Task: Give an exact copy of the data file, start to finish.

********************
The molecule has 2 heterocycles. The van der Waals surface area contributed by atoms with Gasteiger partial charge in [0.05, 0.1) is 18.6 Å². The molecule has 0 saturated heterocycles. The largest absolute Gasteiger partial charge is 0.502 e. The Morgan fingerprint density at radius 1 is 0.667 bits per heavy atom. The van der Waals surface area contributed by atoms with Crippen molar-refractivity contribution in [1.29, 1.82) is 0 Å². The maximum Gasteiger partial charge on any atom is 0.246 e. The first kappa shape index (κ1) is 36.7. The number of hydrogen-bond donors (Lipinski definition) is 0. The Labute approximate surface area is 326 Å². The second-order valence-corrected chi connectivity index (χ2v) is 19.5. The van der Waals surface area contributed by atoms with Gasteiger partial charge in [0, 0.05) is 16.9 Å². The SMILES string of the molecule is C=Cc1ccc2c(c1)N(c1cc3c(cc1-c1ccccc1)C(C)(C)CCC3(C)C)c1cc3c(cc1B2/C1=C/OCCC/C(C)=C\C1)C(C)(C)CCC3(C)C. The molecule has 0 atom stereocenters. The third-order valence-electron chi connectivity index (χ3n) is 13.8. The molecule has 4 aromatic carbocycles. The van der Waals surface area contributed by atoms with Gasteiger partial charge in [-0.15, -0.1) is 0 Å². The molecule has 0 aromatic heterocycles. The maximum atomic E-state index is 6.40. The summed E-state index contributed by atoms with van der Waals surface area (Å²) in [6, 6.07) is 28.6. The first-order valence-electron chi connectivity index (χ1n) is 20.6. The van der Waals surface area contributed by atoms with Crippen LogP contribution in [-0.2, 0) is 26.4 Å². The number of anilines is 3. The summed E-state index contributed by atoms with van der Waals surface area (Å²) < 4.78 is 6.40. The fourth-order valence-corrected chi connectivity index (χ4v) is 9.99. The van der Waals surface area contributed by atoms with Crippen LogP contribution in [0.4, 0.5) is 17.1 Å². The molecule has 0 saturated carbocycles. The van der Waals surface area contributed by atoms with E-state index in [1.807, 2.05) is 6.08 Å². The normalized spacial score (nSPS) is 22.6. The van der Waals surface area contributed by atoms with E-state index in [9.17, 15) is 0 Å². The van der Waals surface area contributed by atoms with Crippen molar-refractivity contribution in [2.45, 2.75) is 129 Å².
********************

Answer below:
The molecule has 2 heterocycles. The van der Waals surface area contributed by atoms with Gasteiger partial charge in [0.05, 0.1) is 18.6 Å². The molecule has 0 saturated heterocycles. The largest absolute Gasteiger partial charge is 0.502 e. The Morgan fingerprint density at radius 1 is 0.667 bits per heavy atom. The van der Waals surface area contributed by atoms with Crippen molar-refractivity contribution in [1.29, 1.82) is 0 Å². The maximum Gasteiger partial charge on any atom is 0.246 e. The first kappa shape index (κ1) is 36.7. The number of hydrogen-bond donors (Lipinski definition) is 0. The Labute approximate surface area is 326 Å². The second-order valence-corrected chi connectivity index (χ2v) is 19.5. The van der Waals surface area contributed by atoms with Gasteiger partial charge in [0, 0.05) is 16.9 Å². The SMILES string of the molecule is C=Cc1ccc2c(c1)N(c1cc3c(cc1-c1ccccc1)C(C)(C)CCC3(C)C)c1cc3c(cc1B2/C1=C/OCCC/C(C)=C\C1)C(C)(C)CCC3(C)C. The molecule has 0 atom stereocenters. The third-order valence-electron chi connectivity index (χ3n) is 13.8. The molecule has 4 aromatic carbocycles. The van der Waals surface area contributed by atoms with Gasteiger partial charge in [-0.15, -0.1) is 0 Å². The molecule has 0 aromatic heterocycles. The maximum atomic E-state index is 6.40. The summed E-state index contributed by atoms with van der Waals surface area (Å²) in [6, 6.07) is 28.6. The first-order valence-electron chi connectivity index (χ1n) is 20.6. The van der Waals surface area contributed by atoms with Crippen LogP contribution in [-0.2, 0) is 26.4 Å². The number of anilines is 3. The summed E-state index contributed by atoms with van der Waals surface area (Å²) < 4.78 is 6.40. The fourth-order valence-corrected chi connectivity index (χ4v) is 9.99. The van der Waals surface area contributed by atoms with Crippen LogP contribution in [0.4, 0.5) is 17.1 Å². The molecule has 0 saturated carbocycles. The van der Waals surface area contributed by atoms with E-state index in [1.807, 2.05) is 6.08 Å². The normalized spacial score (nSPS) is 22.6. The van der Waals surface area contributed by atoms with E-state index in [9.17, 15) is 0 Å². The van der Waals surface area contributed by atoms with Crippen molar-refractivity contribution in [2.45, 2.75) is 129 Å².